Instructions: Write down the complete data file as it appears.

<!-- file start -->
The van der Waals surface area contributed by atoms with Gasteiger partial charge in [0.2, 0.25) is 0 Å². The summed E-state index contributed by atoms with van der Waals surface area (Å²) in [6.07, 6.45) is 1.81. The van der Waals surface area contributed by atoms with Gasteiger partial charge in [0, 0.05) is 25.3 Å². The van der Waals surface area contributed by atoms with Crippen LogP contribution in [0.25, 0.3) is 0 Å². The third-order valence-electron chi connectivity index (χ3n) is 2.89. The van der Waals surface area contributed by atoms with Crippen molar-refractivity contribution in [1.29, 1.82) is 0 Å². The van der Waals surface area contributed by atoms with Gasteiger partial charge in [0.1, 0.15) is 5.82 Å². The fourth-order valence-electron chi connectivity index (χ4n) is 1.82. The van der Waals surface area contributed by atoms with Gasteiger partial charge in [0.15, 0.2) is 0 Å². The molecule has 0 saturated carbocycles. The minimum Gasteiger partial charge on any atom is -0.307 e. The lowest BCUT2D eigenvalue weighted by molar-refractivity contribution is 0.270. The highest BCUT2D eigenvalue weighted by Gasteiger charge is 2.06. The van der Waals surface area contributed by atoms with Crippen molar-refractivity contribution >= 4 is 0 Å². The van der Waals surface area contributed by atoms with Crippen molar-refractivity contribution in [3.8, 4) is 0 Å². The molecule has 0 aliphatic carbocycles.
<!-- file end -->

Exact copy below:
The van der Waals surface area contributed by atoms with Gasteiger partial charge in [0.2, 0.25) is 0 Å². The summed E-state index contributed by atoms with van der Waals surface area (Å²) in [6.07, 6.45) is 1.81. The van der Waals surface area contributed by atoms with Gasteiger partial charge in [0, 0.05) is 25.3 Å². The van der Waals surface area contributed by atoms with Crippen LogP contribution in [0.25, 0.3) is 0 Å². The third-order valence-electron chi connectivity index (χ3n) is 2.89. The van der Waals surface area contributed by atoms with Crippen molar-refractivity contribution in [1.29, 1.82) is 0 Å². The van der Waals surface area contributed by atoms with Gasteiger partial charge in [0.1, 0.15) is 5.82 Å². The fourth-order valence-electron chi connectivity index (χ4n) is 1.82. The van der Waals surface area contributed by atoms with Gasteiger partial charge in [0.15, 0.2) is 0 Å². The molecule has 0 saturated carbocycles. The minimum Gasteiger partial charge on any atom is -0.307 e. The lowest BCUT2D eigenvalue weighted by molar-refractivity contribution is 0.270. The highest BCUT2D eigenvalue weighted by Gasteiger charge is 2.06. The van der Waals surface area contributed by atoms with Crippen molar-refractivity contribution >= 4 is 0 Å². The van der Waals surface area contributed by atoms with Crippen molar-refractivity contribution in [3.8, 4) is 0 Å². The molecule has 0 aliphatic carbocycles.